dreadedcandiru2 (dreadedcandiru2) wrote in binky_betsy,

Lynn's travelog, Day 2: All about the (bad) wordplay

As expected, Lynn's description of her trip to Phuket leads off with a horrible pun:

The flight to Phuket from Bangkok is only about an hour long, but there are many flights a day- mostly 747s and they're all full. From the air you can see the great wetlands change to hills and then craggy mountainous terrain. Islands pop out of the sea like poker chips on end, and countless bays cut into the shoreline making this part of the country look like a pirate's paradise. The huge cliffs make this a climbing destination, but from what I can see of the tourist crowd, it's beer and beaches that get the most attention!

You hear every language here. Just because someone looks North American doesn't mean he speaks English, but English seems to be the one unifying tongue and is used for ordering food and chatting up hotel staff. The funny part is the accents! Someone with a pronounced German accent trying to understand someone with a thick Thai accent can result in some great bouts of confusion- all of which adds to the flavor of this soup.

They say there was an indigenous population in Thailand; very short, dark people and when the tin mines flourished, many mainland Chinese who came to work here decided they liked the place and the people and stayed. They eventually intermarried and created a new culture and a new language. The Thai people are proud of their unique mix and their diversity. Their alphabet is totally different from anything we're familiar with and I have to say- all the Asian lettering is a graphic artist's dream!
[Image: Sunset at the beach]
Something of interest: There are 3 sexes here: male, female and in between. Spectacularly beautiful young men with coiffed hair and long manicured fingernails greet you in the hotels and garment shops along with the rest of the staff. Acceptance is everywhere, but there is still an underlying resentment that makes it difficult if not impossible for these people to get higher education and well paid jobs. They are left to seek work in the entertainment business or the sex trade and cannot get legitimate passports if they become transgendered. Still, they are a colorful and attractive part of Thailand and with luck, the politics will change.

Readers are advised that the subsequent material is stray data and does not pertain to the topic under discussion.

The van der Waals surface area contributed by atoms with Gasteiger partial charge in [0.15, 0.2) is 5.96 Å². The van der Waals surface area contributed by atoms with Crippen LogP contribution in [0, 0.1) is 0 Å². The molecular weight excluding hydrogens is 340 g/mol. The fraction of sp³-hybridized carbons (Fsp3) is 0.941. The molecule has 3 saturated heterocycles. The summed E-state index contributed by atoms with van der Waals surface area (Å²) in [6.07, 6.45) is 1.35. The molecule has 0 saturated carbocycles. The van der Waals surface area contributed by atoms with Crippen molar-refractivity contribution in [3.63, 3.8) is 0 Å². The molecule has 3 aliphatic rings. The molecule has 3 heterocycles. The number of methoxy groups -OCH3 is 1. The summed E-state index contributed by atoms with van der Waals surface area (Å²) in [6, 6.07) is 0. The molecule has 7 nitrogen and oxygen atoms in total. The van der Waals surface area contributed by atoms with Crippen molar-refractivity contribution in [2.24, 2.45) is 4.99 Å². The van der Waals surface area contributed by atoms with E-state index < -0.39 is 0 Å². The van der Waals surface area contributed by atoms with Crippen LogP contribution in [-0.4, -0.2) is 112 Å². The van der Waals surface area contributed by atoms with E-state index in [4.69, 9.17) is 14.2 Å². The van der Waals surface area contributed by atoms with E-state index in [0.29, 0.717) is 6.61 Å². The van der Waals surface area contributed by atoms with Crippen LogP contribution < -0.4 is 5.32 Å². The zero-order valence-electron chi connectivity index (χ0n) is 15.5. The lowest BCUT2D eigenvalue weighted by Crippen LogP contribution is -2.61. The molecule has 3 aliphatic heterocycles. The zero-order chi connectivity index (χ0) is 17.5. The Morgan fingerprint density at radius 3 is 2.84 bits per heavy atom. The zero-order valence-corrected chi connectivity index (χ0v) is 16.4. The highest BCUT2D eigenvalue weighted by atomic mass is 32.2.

The taxi ride in from the airport took about 40 minutes. The route is rural and rustic and looks somewhat like Mexico, but far more lush and green. Little of the classic Asian architecture is left here. It's mostly modern buildings with glass fronts, big box stores and Starbucks. There is nothing outstanding yet about Phuket province. Tiny shops along the streets, narrow 3 story buildings, grey with the dampness in the air accompany us to the turnoff to Kata where we'll stay for a few nights. Travelling with carry on gives you a lot of freedom and spontaneity....and I'll write more tomorrow!
[Image: What I assume is a Buddhist temple]


- Well, she started in about beer today. I'd wondered what kept her.
- Also, mountainous terrain implies cragginess.
- Her commenting on the near-universality of English spoken with an accent is almost as ill-informed as her not really realizing that the Thai writing system was not designed to make her fascinated.
- Also, again with "Mainland China"?
- Her commentary on Thailand's LGBT community is almost as irritating as her talky-talk about the 'well-dressed girls'; she does, however, admit the probability that some of the sex workers she alluded to are transvestites.
- She finishes off by being disappointed that the Thai people live in modern dwellings instead of being what she expected; local color who live in exotic buildings so as to delight idiot tourists before promising to share her blinkered vision of Kata.

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